Program Helps Students Express Themselves with Creative Writing
826 is the name of a non-profit organization that works to help students become better writers by thinking creativity. 826 is also the address of the first centre where this literary arts programme began in 2002. Author Dave Aggers and educator Nenevey Caligary started the programme in California at 826 Valencia street in Fransisco. It now serves 30,000 students through writing and tutoring centers in eight American cities.
826 Valencia street is a fun place for students and visitors. At the front is a pirate supplies store, think of the kind of place where captain Jack Sparrow from "Pirates of the Caribbean" might shop.
Leigh Lehman is the executive director, she says the idea of entering through a pirates store is meant to get students not to think of the place as an education center.
LEIGH LEHMAN: "This is not school; this is not a tutoring center. This is a place for me to be myself and to find my voice and find my creativity and excel."
The goal is to help public school students between six and eighteen years old write creatively. During the day, teachers bring classes on field trips and volunteers help with writing projects. After school, students come for help with creative writing and their school work. Yes, it is a tutoring center.
826 Valencia is located in a mostly Latino neighborhood. Ms. Leemon say many of the children are from immigrant families.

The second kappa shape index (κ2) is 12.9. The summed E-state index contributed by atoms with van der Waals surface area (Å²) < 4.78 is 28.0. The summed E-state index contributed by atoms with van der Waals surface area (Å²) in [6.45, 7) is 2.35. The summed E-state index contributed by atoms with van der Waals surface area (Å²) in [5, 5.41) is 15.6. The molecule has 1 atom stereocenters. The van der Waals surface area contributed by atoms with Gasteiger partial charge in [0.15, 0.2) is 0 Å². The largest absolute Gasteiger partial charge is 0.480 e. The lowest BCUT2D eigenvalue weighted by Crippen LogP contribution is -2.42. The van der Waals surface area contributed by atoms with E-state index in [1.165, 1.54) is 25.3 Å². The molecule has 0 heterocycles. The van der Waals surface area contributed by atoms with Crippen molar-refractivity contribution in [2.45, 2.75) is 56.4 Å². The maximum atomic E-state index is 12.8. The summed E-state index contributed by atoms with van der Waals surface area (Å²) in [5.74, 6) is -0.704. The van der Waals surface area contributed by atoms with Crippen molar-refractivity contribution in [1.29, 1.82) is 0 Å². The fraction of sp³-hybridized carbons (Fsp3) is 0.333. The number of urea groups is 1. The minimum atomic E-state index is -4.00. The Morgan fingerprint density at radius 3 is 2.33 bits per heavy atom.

LEIGH LEHMAN: "A lot of the parents don't speak English as a first language so it's harder for them to help their children with school work. So we're trying to provide the services that parents wouldn't otherwise be able to offer their kids for free."
Each 826 center around the country has a different theme – from a pirates store in San Francisco to a store for spies in Chicago.
The National Chief Executive Gerald Richards, says budge cuts in public schools mean less money for arts education. And, As that goes away, he says, so does the ability for students to use their imagination.
GERALD RICHARDS: "I think there is much more of a focus on science, technology, engineering and math. There's a lot of a focus on testing and a lot of the teaching that's going on in the schools is focusing on the test and passing the test rather than thinking about how do we get kids to think."
Mister Richards points out that thinking creativity is also important in the sciences. And knowing how to write well will help students get to college and beyond.
GERALD RICHARDS: "For jobs and employers and just every subject, it's the ability to communicate well really does open a lot of doors."
Leigh Lehman says 826 builds confidence, Students can publish and sell their work at places like the pirate supplies store and on the Internet.
In 2010, the programs across the country published nine hundred forty-four volumes of student writing.
Ms. Lehman says students are proud when their writing gets published. One of the students in San Francisco is Sofia Marquez.
SOFIA MARQUEZ: "I get to use my imagination - that's why I like writing."